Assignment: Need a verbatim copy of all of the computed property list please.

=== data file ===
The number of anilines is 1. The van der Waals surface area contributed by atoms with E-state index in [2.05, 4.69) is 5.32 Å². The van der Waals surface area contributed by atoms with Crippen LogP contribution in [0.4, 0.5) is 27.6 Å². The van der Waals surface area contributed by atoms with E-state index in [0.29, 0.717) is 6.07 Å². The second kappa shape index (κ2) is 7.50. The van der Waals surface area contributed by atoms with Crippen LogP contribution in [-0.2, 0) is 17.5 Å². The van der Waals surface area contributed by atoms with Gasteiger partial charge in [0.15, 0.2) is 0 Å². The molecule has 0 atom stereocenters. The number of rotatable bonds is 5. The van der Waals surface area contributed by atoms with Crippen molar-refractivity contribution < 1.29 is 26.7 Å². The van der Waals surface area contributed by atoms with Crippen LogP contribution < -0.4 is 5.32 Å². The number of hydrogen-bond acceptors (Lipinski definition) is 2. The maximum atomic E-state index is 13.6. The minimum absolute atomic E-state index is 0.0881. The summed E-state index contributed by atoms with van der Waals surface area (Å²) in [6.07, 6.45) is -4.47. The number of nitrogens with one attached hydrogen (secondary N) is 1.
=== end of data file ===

The number of anilines is 1. The van der Waals surface area contributed by atoms with E-state index in [2.05, 4.69) is 5.32 Å². The van der Waals surface area contributed by atoms with Crippen LogP contribution in [0.4, 0.5) is 27.6 Å². The van der Waals surface area contributed by atoms with E-state index in [0.29, 0.717) is 6.07 Å². The second kappa shape index (κ2) is 7.50. The van der Waals surface area contributed by atoms with Crippen LogP contribution in [-0.2, 0) is 17.5 Å². The van der Waals surface area contributed by atoms with Gasteiger partial charge in [0.15, 0.2) is 0 Å². The molecule has 0 atom stereocenters. The number of rotatable bonds is 5. The van der Waals surface area contributed by atoms with Crippen molar-refractivity contribution < 1.29 is 26.7 Å². The van der Waals surface area contributed by atoms with Crippen LogP contribution < -0.4 is 5.32 Å². The number of hydrogen-bond acceptors (Lipinski definition) is 2. The maximum atomic E-state index is 13.6. The minimum absolute atomic E-state index is 0.0881. The summed E-state index contributed by atoms with van der Waals surface area (Å²) in [6.07, 6.45) is -4.47. The number of nitrogens with one attached hydrogen (secondary N) is 1.